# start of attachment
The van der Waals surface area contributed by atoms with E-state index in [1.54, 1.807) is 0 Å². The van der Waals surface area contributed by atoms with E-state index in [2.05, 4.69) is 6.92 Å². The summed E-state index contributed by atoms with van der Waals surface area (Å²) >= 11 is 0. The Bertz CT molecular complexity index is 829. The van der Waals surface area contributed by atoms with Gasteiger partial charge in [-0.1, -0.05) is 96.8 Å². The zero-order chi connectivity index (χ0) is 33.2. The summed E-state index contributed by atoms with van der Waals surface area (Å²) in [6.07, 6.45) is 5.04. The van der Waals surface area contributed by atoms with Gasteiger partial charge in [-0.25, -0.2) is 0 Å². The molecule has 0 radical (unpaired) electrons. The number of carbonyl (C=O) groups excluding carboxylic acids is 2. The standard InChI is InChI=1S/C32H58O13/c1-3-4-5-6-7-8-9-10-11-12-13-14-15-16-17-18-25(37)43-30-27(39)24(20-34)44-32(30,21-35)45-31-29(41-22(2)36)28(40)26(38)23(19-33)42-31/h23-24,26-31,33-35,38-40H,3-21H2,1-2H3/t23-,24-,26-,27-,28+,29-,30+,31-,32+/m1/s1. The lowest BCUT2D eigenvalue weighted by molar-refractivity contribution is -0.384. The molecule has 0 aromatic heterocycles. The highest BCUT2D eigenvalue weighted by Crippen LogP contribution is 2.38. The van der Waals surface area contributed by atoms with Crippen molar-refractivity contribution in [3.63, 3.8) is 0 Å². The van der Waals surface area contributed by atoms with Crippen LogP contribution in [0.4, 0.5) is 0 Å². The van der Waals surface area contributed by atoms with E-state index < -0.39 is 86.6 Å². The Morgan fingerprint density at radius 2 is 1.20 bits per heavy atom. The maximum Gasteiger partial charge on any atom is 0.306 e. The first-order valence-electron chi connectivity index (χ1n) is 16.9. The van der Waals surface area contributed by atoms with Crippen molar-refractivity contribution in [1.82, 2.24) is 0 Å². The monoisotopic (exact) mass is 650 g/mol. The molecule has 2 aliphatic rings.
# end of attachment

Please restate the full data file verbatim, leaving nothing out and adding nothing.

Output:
The van der Waals surface area contributed by atoms with E-state index in [1.54, 1.807) is 0 Å². The van der Waals surface area contributed by atoms with E-state index in [2.05, 4.69) is 6.92 Å². The summed E-state index contributed by atoms with van der Waals surface area (Å²) >= 11 is 0. The Bertz CT molecular complexity index is 829. The van der Waals surface area contributed by atoms with Gasteiger partial charge in [-0.1, -0.05) is 96.8 Å². The zero-order chi connectivity index (χ0) is 33.2. The summed E-state index contributed by atoms with van der Waals surface area (Å²) in [6.07, 6.45) is 5.04. The van der Waals surface area contributed by atoms with Gasteiger partial charge in [-0.25, -0.2) is 0 Å². The molecule has 0 radical (unpaired) electrons. The number of carbonyl (C=O) groups excluding carboxylic acids is 2. The standard InChI is InChI=1S/C32H58O13/c1-3-4-5-6-7-8-9-10-11-12-13-14-15-16-17-18-25(37)43-30-27(39)24(20-34)44-32(30,21-35)45-31-29(41-22(2)36)28(40)26(38)23(19-33)42-31/h23-24,26-31,33-35,38-40H,3-21H2,1-2H3/t23-,24-,26-,27-,28+,29-,30+,31-,32+/m1/s1. The lowest BCUT2D eigenvalue weighted by molar-refractivity contribution is -0.384. The molecule has 0 aromatic heterocycles. The highest BCUT2D eigenvalue weighted by Crippen LogP contribution is 2.38. The van der Waals surface area contributed by atoms with Crippen molar-refractivity contribution in [3.63, 3.8) is 0 Å². The van der Waals surface area contributed by atoms with Crippen LogP contribution in [0.4, 0.5) is 0 Å². The van der Waals surface area contributed by atoms with E-state index < -0.39 is 86.6 Å². The Morgan fingerprint density at radius 2 is 1.20 bits per heavy atom. The maximum Gasteiger partial charge on any atom is 0.306 e. The first-order valence-electron chi connectivity index (χ1n) is 16.9. The van der Waals surface area contributed by atoms with Crippen molar-refractivity contribution in [1.82, 2.24) is 0 Å². The monoisotopic (exact) mass is 650 g/mol. The molecule has 2 aliphatic rings.